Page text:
33rd Regiment (Vietnam People's Army)

The VPA 33rd Regiment was a Vietnam People's Army regiment that served during the Vietnam War.

5th Infantry Division (Vietnam)

The VC 5th Infantry Division was a division of the Viet Cong during the Vietnam War and later became part of the People's Army of Vietnam. The division consisted of the 274 Regiment and 275 Regiment plus supporting units. Formed in August 1965 the VC 5th Division's headquarters was located in Northeast Phuoc Tuy in the May Tao Mountains, the 274th Regiment's headquarters was located in the Hat Dich area and the 275th Regiment's headquarters was also located in the May Tao Mountains. The division operated in the Bien Hoa, Dong Nai, Phuoc Tuy and Long Khanh provinces. North Vietnamese regulars also reinforced the division during operations.As part of the campaign against Saigon it was tasked with isolating the eastern provinces by interdicting the main roads and highways, including national routes 1 and 15 and provincial routes 2 and 23. It this role it proved a major challenge to the ARVN, with the 275th Regiment successfully ambushing a South Vietnamese battalion near Binh Gia on 11 November 1965. The division or elements participated in the Battle of Long Tan against Australian Army forces, as well as a number of other actions. Other notable battles included the battles of Bien Hoa, Long Binh, Snuol, and Loc Ninh. Later in the war the division also operated in Cambodia.

Presently, the 5th Division is under the 7th Military Region.

Australia in the Korean War 1950–53

Australia in the Korean War 1950–53 is the official history of Australia's involvement in the Korean War. The series consists of two volumes covering Australia's strategy and diplomacy in the war and the Australian military's combat operations respectively. Both volumes were written by Robert O'Neill, and they were published in 1981 and 1985.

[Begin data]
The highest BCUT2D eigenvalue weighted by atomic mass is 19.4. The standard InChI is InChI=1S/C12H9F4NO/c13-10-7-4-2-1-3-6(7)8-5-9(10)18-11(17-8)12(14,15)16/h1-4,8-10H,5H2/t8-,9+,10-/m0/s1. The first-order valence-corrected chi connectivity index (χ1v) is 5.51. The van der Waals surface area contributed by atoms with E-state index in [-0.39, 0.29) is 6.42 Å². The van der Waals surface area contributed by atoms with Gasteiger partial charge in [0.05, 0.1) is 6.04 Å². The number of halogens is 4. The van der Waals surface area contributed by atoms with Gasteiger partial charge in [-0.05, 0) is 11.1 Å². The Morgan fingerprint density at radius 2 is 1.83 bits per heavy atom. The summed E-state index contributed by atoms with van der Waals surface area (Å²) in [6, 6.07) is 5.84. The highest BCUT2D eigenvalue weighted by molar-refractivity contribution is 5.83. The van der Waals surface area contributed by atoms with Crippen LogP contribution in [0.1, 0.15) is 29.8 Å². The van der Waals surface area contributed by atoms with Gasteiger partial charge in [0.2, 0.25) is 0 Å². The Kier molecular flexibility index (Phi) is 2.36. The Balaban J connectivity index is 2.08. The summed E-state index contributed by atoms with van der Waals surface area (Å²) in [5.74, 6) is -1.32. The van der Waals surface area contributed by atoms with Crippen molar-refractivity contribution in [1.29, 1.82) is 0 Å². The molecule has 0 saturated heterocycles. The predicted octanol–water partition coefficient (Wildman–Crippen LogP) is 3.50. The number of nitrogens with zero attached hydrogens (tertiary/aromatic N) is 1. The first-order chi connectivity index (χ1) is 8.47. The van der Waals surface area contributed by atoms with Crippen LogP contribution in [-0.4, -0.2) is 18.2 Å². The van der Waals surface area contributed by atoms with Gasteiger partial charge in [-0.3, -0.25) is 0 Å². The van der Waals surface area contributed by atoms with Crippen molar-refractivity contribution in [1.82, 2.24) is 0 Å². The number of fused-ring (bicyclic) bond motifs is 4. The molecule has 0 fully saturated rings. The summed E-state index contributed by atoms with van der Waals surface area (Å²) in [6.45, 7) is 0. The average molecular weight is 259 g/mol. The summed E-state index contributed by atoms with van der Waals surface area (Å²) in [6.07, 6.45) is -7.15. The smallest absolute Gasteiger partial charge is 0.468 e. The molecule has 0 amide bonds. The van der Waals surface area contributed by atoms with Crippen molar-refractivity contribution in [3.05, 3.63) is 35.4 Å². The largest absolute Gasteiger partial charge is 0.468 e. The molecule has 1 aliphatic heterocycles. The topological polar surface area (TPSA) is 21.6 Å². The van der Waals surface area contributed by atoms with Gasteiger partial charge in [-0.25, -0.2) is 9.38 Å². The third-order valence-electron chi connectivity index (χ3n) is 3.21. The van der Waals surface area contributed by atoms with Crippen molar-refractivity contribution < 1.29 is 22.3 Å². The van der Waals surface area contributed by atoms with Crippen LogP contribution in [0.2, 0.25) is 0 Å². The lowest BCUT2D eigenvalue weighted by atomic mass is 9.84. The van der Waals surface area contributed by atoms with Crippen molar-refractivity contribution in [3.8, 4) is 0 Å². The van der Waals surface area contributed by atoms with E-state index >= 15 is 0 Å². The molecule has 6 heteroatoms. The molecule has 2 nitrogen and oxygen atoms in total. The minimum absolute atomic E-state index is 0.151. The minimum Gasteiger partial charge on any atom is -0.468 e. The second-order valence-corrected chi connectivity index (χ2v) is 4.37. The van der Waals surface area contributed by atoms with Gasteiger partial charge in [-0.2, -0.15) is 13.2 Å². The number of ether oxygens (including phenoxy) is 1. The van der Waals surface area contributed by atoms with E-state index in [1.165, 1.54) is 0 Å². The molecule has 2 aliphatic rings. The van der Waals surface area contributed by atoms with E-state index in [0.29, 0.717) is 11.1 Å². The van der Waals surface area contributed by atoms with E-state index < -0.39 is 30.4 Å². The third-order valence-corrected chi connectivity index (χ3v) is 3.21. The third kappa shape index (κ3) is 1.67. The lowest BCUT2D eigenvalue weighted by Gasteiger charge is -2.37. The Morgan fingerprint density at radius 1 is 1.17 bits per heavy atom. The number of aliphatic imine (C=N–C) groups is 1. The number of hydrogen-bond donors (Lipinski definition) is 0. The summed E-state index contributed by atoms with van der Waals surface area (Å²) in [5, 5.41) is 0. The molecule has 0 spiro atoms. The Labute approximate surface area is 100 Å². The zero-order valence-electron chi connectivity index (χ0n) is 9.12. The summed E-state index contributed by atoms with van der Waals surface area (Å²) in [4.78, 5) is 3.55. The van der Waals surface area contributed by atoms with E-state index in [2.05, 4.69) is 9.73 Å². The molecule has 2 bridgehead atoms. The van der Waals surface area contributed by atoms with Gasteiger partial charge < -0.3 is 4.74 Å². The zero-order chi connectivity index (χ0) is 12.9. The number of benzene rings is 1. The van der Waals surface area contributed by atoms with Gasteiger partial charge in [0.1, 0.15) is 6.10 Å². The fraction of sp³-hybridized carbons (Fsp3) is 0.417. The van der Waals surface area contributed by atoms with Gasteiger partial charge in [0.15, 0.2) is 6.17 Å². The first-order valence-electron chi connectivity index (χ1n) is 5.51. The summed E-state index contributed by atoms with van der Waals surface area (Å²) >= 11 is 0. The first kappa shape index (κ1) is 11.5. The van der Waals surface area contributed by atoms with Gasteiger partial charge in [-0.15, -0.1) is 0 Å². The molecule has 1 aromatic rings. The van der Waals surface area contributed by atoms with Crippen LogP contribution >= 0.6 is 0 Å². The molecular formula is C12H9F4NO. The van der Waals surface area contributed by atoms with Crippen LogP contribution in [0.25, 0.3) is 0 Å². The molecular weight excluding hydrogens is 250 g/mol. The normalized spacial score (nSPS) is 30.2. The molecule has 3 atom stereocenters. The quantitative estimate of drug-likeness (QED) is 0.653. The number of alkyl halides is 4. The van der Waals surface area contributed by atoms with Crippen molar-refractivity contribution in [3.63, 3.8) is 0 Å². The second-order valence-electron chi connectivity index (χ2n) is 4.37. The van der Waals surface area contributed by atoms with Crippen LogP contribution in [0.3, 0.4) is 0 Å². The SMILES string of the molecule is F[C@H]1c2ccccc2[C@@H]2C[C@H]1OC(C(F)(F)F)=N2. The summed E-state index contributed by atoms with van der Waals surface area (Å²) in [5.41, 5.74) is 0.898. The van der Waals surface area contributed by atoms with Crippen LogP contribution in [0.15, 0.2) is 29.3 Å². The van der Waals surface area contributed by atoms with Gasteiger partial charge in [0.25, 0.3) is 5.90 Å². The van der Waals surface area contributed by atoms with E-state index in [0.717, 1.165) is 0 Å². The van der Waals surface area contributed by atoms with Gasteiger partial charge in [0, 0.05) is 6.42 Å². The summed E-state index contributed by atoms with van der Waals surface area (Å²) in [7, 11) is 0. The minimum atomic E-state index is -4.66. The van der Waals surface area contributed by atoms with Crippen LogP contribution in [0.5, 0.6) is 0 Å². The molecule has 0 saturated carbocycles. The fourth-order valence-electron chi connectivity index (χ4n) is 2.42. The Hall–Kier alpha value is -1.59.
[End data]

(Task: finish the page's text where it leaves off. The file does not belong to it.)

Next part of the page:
Australian Army Training Team Vietnam

The Australian Army Training Team Vietnam (AATTV) was a specialist unit of military advisors of the Australian Army that operated during the Vietnam War. Raised in 1962, the unit was formed solely for service as part of Australia's contribution to the war, providing training and assistance to South Vietnamese forces. Initially numbering only approximately 30 men, the size of the unit grew several times over the following years as the Australian commitment to South Vietnam gradually grew, with the unit's strength peaking at 227 in November 1970. Members of the team worked individually or in small groups, operating throughout the country from the far south to the Demilitarized Zone (DMZ) in the north. Later they were concentrated in Phuoc Tuy province as Australian forces prepared to withdraw from Vietnam. It is believed to be the most decorated Australian unit to serve in Vietnam; its members received over 100 decorations, including four Victoria Crosses, during its existence. The unit was withdrawn from Vietnam on 18 December 1972 and was disbanded in Australia on 16 February 1973. A total of 1,009 men served with the unit over a period of ten years, consisting of 998 Australians and 11 New Zealanders.

Australian Embassy Guard Platoon, Saigon

The Australian Embassy Guard Platoon, Saigon was an Australian Army unit assigned to protect the Australian embassy in South Vietnam. The platoon was established in March 1972 as the Guard and Escort Platoon, and was redesignated in December that year. The Australian Embassy Guard Platoon, Saigon was disbanded at the end of June 1973. It was the final Australian Army unit to serve in South Vietnam.

Battle of Binh Ba

The Battle of Binh Ba (6–8 June 1969), also known as Operation Hammer, was a battle during the Vietnam War. The action occurred when Australian Army troops from the 5th Battalion, Royal Australian Regiment (5 RAR) fought a combined communist force of North Vietnamese Army and Viet Cong, including a company from the 33 NVA Regiment and elements of the Viet Cong D440 Provincial Mobile Battalion, in the village of Binh Ba, 5 kilometres (3.1 mi) north of Nui Dat in Phuoc Tuy Province. The battle was unusual in Australian combat experience in Vietnam as it involved fierce close-quarter house-to-house fighting, although the majority of enemy killed was through heavy artillery and air-bombardment. In response to communist attempts to capture Binh Ba the Australians assaulted the village with infantry, armour and helicopter gunships, routing the Viet Cong and largely destroying the village itself. Such battles were not the norm in Phuoc Tuy, however, and the heavy losses suffered by the communists forced them to temporarily leave the province. Although the Australians did encounter communist Main Force units in the years to come, the battle marked the end of such large-scale clashes, and ranks as one of the major Australian victories of the war.